At Airports, New Omicron Travel Rules – PCR Tests, Quarantine: 10 Points

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Omicron: Maharashtra has enforced new rules for passengers from ‘at risk’ countries (File)

New Delhi:
Starting today, airports across the country have enforced strict quarantine and testing rules for international passengers, particularly for those from ‘at risk’ countries, amid growing concern over the entry and spread of the Omicron Covid strain.

Here are the top 10 points in this big story:

  1. At Delhi’s Indira Gandhi International Airport all international arrivals from ‘at risk’ countries are being tested for COVID-19, with a negative result needed to leave the airport. They must continue to follow home quarantine for a week, after which they must take another PCR test to confirm the negative status.

  2. Delhi airport said 1,013 passengers from four ‘at risk’ flights had “successfully completed formalities due to availability of rapid PCR (and) RT-PCR tests”. However, reports suggest lengthy wait times for all passengers, with those opting for the rapid tests (Rs 3,900 per test) having to wait between 2.5 and three hours, and those taking the PCR tests (Rs 500 per test) stuck at the airport for up to six hours.

  3. At Mumbai airport, all international passengers from ‘at-risk’ countries will undergo mandatory seven-day institutional quarantine, during which time they must take three RT-PCR tests – on the second, fourth and seventh days after arrival. They will be allowed to leave only after returning negative test results.

  4. Two per cent of passengers (selected at random) from countries not deemed ‘at risk’ list will be tested for COVID-19 on arrival. If these are negative they can leave the airport. However, all passengers from countries not ‘at risk’ must submit to seven days of home quarantine as an additional safety measure.

  5. The order mandating institutional quarantine (at the passenger’s expense) for arrivals from ‘at risk’ nations was released late last night. Institutional quarantine is needed, the state has said, because tests conducted immediately after arrival often return false negative results. Passengers arriving last night (immediately after the order) were given Covid tests and allowed to leave after a negative result.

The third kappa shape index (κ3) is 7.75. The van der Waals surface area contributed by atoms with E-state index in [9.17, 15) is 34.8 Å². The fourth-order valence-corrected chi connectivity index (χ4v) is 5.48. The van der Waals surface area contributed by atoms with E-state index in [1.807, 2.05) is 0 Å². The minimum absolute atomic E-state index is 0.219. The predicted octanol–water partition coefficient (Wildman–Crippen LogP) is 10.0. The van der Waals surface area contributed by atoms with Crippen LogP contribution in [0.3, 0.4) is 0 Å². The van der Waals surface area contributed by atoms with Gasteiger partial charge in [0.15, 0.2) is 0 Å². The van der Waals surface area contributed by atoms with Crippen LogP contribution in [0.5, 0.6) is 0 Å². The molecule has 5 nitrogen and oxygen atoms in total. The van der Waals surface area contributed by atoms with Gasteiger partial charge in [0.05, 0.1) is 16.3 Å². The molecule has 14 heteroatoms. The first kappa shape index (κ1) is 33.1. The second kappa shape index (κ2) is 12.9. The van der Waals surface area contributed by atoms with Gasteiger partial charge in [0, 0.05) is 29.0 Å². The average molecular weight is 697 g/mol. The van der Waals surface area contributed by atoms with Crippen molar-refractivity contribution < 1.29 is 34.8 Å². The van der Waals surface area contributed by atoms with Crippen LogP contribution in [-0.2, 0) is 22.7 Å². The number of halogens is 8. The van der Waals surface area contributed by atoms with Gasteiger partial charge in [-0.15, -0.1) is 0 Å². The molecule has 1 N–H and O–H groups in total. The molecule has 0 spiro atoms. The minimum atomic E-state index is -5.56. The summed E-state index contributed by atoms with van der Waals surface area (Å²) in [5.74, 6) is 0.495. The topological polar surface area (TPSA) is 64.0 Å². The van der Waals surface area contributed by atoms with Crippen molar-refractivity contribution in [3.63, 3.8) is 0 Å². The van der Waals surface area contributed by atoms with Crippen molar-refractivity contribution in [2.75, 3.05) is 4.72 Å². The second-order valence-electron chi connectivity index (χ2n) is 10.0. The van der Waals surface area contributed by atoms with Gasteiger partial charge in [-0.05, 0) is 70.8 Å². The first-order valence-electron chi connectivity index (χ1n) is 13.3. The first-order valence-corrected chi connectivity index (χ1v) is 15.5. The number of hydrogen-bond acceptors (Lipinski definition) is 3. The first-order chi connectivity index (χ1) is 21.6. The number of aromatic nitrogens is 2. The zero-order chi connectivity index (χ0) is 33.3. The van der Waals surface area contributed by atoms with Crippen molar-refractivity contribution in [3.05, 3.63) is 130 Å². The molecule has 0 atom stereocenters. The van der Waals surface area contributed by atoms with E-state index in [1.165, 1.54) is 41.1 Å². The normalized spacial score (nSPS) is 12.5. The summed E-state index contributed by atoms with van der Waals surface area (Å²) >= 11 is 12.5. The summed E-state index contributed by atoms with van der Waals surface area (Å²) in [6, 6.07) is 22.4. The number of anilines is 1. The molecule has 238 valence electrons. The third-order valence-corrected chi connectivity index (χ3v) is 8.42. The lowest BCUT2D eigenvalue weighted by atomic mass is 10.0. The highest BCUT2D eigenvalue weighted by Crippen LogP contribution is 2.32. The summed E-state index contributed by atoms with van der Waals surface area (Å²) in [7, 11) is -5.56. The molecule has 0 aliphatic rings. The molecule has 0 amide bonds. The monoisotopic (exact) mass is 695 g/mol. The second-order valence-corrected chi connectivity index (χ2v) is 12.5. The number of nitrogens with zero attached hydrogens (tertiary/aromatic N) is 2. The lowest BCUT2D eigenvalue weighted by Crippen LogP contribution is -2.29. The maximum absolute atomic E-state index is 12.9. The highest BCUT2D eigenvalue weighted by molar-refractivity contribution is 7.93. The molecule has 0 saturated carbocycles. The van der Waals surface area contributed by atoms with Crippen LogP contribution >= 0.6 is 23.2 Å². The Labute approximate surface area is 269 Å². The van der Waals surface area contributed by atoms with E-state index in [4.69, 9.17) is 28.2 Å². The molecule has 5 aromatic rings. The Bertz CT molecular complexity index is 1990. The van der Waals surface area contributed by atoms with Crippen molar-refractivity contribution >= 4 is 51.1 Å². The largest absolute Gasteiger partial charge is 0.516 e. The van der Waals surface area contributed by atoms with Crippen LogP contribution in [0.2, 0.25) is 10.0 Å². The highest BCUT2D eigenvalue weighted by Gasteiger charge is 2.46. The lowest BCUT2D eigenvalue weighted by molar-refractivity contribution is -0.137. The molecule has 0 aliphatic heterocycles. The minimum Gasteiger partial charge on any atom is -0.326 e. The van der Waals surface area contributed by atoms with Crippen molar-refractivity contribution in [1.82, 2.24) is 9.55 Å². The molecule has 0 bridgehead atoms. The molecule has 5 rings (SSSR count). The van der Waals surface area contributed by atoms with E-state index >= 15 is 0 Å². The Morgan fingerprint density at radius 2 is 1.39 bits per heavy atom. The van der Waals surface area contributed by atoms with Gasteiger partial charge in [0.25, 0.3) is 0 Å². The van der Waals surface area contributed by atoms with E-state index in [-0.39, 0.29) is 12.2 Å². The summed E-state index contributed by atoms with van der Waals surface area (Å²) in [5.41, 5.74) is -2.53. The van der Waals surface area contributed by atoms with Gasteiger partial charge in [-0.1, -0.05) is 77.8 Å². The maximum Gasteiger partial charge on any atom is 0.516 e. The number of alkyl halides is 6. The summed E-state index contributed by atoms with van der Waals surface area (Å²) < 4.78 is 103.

6. This morning the Maharashtra Health Department said six passengers arriving from ‘at risk’ countries had already tested Covid positive. All six are either asymptomatic or mildly symptomatic and their samples have been sent for genome sequencing. Contact tracing is underway, the Health Department said.

  7. All passengers from ‘at risk’ countries landing at Bengaluru airport must take a COVID-19 test and will not be allowed to leave unless it is negative. If negative, they must still follow home quarantine for seven days and take another test on the eighth. A second negative result will require self-monitoring of their health for the next seven days.

  8. In Chennai too, all passengers from ‘at risk’ nations are being tested and can only leave if they return a negative result. As in Mumbai, only two per cent of passengers from other countries are being tested. They can leave without waiting for the results. So far, 88 international passengers have been tested and all have returned negative results.

  9. As on November 26, ‘at risk’ countries are those in Europe, South Africa, Brazil, Bangladesh, Botswana, China, Mauritius, New Zealand, Zimbabwe, Singapore, Hong Kong, and Israel. Of these nations, some European countries (including the UK, Germany, Spain, Belgium, Italy, and the Netherlands) South Africa, Botswana, Israel and Hong Kong have confirmed Omicron cases, as does Japan.

  10. Health Minister Mansukh Mandaviya has said the Omicron variant – which has over 50 mutations, is considered highly transmissible and poses a “very high” global risk, according to the World Health Organization – is not yet in India, but a senior ICMR doctor told NDTV the strain is likely already here.



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